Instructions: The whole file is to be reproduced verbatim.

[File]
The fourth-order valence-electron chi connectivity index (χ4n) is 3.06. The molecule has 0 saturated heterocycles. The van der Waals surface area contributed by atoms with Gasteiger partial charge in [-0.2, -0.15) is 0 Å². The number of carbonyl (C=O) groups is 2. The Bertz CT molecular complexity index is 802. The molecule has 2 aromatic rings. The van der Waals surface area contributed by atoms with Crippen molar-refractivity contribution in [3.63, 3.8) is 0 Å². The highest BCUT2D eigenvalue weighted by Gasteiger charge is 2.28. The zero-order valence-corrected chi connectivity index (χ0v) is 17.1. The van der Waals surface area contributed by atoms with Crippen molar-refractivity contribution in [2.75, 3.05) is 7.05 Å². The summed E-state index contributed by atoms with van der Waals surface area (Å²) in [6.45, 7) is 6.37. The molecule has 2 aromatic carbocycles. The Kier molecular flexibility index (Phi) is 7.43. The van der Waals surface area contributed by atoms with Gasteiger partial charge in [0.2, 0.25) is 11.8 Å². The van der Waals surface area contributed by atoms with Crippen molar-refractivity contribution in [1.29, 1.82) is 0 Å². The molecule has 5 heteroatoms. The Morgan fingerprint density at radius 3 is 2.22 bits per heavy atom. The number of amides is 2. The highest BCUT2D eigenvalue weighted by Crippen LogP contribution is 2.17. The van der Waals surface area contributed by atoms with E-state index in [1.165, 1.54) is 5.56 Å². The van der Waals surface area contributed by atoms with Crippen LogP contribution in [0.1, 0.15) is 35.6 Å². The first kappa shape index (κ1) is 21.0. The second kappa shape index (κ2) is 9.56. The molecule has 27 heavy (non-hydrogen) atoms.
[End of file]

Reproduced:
The fourth-order valence-electron chi connectivity index (χ4n) is 3.06. The molecule has 0 saturated heterocycles. The van der Waals surface area contributed by atoms with Gasteiger partial charge in [-0.2, -0.15) is 0 Å². The number of carbonyl (C=O) groups is 2. The Bertz CT molecular complexity index is 802. The molecule has 2 aromatic rings. The van der Waals surface area contributed by atoms with Crippen molar-refractivity contribution in [3.63, 3.8) is 0 Å². The highest BCUT2D eigenvalue weighted by Gasteiger charge is 2.28. The zero-order valence-corrected chi connectivity index (χ0v) is 17.1. The van der Waals surface area contributed by atoms with Crippen molar-refractivity contribution in [2.75, 3.05) is 7.05 Å². The summed E-state index contributed by atoms with van der Waals surface area (Å²) in [6.45, 7) is 6.37. The molecule has 2 aromatic carbocycles. The Kier molecular flexibility index (Phi) is 7.43. The van der Waals surface area contributed by atoms with Gasteiger partial charge in [0.2, 0.25) is 11.8 Å². The van der Waals surface area contributed by atoms with Crippen molar-refractivity contribution in [1.29, 1.82) is 0 Å². The molecule has 5 heteroatoms. The Morgan fingerprint density at radius 3 is 2.22 bits per heavy atom. The number of amides is 2. The highest BCUT2D eigenvalue weighted by Crippen LogP contribution is 2.17. The van der Waals surface area contributed by atoms with E-state index in [1.165, 1.54) is 5.56 Å². The van der Waals surface area contributed by atoms with Crippen LogP contribution in [0.1, 0.15) is 35.6 Å². The first kappa shape index (κ1) is 21.0. The second kappa shape index (κ2) is 9.56. The molecule has 27 heavy (non-hydrogen) atoms.